Dreams are a normal part of healthy sleep. Whether you remember them or not, everyone dreams for a total of about two hours per night. Dreams can actually occur during any stage of sleep, although they’re most vivid during the REM phase. The purpose of dreams has been a subject of speculation for thousands of years. In fact, even in 2019, experts still have more questions than answers. That is why they are so fascinating! Here is what we know so far:
Dreams and Creativity
Dreams can act as your creative muse. One theory for why we dream is that it helps facilitate our creative tendencies. Without the logic filter or restrictions to your creative flow you might normally have, your thoughts and ideas can run wild when you’re sleeping! Artists of all kind credit dreams with inspiring some of their best work. Mary Shelley’s book Frankenstein, Robert Louis Stevenson’s book Dr. Jekyll and Mr. Hyde, The Beatles song “Yesterday,’ and Stephen King’s famous tale Misery are just a few examples. In addition to creative works of art, the Periodic Table, the sewing machine needle, the shape and structure of DNA, and Jack Nicklaus’s golf swing were all conceived in dreams as well.
Dreams help you “train” your fight-or-flight reflexes. The amygdala is the part of your brain associated with your survival instincts, also known as the “fight-or-flight response.” Maybe not so coincidentally, this is also one of the areas of the brain that is most active during dreaming. One popular theory states that because the amygdala is more active during sleep than in your waking life, it may be the brain’s way of preparing you to deal with a threat one day. It is also worth noting that the brainstem sends out nerve signals during REM sleep that relax your muscles. That way you don’t try to run or punch in your sleep to act out your dreams. It is almost like your brain is running through a simulation, so you’re prepared to deal with anything life throws at you. After all, you’ve “practiced” for it all!
Dreams and Memory
Dreams enable your thoughts and everyday experiences to be transferred to your memory. One widely held theory about the purpose of dreams is that they help you store important memories and things you’ve learned while you sort through complicated thoughts and feelings. Scientific studies have shown that if you learn new information and sleep on it, you’ll be able to recall it better than if asked to remember that information without the benefit of sleep. How dreams affect memory storage and recall isn’t one hundred percent understood yet. The current theory by experts is that dreams allow the brain to more efficiently store important information while blocking out unneeded stimuli that could interfere with memory and learning.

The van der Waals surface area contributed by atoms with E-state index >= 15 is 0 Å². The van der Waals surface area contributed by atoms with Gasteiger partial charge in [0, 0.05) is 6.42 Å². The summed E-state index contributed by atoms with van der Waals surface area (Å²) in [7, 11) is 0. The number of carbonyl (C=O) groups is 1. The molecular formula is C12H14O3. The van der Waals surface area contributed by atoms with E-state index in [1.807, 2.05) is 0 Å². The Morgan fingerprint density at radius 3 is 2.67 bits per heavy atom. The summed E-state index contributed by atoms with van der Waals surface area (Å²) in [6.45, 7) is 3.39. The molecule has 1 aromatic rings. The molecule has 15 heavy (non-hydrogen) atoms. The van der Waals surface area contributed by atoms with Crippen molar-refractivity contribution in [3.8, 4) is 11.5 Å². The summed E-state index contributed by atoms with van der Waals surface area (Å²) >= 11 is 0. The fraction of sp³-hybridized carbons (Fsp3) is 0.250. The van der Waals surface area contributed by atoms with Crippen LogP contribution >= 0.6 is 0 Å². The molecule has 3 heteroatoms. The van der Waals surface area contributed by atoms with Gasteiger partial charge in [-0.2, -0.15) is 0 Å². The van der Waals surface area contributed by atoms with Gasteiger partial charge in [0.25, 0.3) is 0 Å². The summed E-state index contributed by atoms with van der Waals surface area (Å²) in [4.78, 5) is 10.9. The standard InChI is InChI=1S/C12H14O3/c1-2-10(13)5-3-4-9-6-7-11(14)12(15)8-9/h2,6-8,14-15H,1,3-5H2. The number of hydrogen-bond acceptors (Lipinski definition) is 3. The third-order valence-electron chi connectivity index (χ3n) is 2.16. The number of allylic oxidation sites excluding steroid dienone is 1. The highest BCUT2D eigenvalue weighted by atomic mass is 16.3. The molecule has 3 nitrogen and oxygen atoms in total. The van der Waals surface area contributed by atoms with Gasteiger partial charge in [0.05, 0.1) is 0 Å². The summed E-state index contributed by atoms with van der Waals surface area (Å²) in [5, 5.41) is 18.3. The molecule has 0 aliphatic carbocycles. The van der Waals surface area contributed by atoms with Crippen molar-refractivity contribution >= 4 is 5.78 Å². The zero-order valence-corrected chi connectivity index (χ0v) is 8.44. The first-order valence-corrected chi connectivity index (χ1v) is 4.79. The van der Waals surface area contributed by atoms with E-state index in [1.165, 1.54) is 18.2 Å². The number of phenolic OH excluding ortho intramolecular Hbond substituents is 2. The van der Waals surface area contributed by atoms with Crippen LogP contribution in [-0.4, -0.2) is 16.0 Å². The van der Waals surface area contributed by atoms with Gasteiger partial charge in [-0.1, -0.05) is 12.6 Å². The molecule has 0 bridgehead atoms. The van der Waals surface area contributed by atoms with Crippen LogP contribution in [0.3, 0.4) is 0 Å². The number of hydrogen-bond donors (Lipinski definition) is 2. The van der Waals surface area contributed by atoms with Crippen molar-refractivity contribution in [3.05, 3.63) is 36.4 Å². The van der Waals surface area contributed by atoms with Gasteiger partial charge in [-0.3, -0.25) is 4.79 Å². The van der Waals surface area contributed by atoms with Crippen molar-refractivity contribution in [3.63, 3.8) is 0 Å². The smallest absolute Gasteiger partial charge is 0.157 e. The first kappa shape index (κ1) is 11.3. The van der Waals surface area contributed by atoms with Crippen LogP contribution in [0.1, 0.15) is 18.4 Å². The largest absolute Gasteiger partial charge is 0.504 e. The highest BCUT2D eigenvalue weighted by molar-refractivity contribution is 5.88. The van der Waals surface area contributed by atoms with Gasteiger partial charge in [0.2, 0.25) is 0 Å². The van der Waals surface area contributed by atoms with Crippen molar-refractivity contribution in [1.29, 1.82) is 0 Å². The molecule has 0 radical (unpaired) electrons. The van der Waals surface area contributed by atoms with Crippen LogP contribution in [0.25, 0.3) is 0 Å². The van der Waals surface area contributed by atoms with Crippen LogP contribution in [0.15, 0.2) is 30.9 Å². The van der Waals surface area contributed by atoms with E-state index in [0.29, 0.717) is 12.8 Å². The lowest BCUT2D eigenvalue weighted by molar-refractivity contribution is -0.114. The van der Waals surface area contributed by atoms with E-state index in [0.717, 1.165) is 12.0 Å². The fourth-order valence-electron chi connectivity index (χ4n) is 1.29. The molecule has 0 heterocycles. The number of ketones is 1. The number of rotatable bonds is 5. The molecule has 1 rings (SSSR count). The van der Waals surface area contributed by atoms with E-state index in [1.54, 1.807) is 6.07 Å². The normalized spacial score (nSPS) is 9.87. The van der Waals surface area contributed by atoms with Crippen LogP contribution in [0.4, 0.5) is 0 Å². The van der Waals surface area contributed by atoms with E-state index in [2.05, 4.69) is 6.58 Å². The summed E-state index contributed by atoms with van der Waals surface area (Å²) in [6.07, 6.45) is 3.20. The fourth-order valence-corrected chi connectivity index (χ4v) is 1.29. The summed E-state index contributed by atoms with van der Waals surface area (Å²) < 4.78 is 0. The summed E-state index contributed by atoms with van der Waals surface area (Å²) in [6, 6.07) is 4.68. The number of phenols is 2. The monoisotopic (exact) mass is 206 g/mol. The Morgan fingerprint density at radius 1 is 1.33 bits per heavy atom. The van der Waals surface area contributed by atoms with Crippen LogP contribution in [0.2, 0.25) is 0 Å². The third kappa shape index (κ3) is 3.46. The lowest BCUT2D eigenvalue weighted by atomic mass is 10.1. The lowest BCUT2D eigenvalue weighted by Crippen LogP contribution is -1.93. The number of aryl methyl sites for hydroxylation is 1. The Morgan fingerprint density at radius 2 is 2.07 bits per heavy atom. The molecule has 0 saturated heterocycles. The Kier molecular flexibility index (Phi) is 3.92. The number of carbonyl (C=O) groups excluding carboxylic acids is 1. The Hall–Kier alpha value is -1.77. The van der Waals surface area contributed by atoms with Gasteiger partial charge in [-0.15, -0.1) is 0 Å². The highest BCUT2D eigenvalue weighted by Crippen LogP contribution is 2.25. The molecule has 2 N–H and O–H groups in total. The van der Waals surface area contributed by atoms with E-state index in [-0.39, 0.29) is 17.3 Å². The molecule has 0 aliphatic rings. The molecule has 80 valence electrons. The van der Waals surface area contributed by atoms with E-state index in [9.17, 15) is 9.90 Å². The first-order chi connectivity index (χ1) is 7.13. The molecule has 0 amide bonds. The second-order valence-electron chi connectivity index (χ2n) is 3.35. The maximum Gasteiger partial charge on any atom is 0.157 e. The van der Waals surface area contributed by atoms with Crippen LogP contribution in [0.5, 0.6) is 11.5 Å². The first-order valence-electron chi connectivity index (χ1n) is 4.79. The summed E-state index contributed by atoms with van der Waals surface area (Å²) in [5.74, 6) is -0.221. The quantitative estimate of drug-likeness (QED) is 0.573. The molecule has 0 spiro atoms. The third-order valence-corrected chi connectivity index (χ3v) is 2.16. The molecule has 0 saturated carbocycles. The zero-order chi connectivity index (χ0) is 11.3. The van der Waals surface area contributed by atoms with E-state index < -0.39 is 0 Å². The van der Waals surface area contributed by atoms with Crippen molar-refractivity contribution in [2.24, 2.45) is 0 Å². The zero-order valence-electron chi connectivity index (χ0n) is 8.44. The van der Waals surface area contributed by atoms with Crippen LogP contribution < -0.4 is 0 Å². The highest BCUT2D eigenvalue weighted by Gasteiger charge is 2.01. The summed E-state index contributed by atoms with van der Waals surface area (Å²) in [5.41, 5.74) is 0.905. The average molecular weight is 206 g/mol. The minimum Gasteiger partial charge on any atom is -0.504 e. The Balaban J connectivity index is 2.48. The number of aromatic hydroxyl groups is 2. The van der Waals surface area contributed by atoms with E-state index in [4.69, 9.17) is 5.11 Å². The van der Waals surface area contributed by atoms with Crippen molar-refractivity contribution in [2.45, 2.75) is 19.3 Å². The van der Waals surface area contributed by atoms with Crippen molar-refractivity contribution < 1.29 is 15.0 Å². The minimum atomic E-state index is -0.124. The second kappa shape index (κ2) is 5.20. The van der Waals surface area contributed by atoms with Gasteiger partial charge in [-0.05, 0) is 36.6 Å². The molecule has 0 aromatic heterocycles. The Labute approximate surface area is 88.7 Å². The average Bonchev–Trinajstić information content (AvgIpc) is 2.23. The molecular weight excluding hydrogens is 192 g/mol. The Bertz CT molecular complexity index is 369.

Dreams and Your Health
Dreams can tell you a thing or two about your health. It probably comes as no surprise that your dreams often mirror the status of your mental health. For example, many sleepers have a stressful week at work and then dream they showed up to high school unprepared for class long after they’ve left school. If you’re a diabetic, having vivid dreams may indicate a sudden drop in blood sugar, known as Hypoglycemia. If you find yourself waking up from a nightmare in a cold sweat, it could be a sign that you have the flu or a similar illness coming on. Feverish dreams can serve as a warning to the rest of your body that your body temperature is too high.
If you are not remembering any dreams for weeks or even months, this can be a sign you are not reaching REM and therefore not getting a good night of sleep. This lack of dreams could signal that something is interrupting your sleep cycle. Sleep apnea is a condition in which breathing is briefly and frequently interrupted, causing the brain to wake up the body in order to restart breathing. You may be waking up frequently because you’re getting too hot, or you feel uncomfortable and need to change positions. All of these issues affecting your sleep cycle breaking up, and therefore causing a lack of dreams, can be helped by sleeping on a better mattress!
For many people, a better mattress can be a big part of the solution to any sleep-related issue. While in a City Mattress store, you will have the opportunity to lay on and try out several different mattresses, produced by a variety of brands, made from different materials, and all with their own unique feel. You then choose the one that feels best to you. As quickly as tomorrow night, you’ll be sleeping soundly through the entire eight hours, entering REM on a regular cycle, and having pleasant dreams.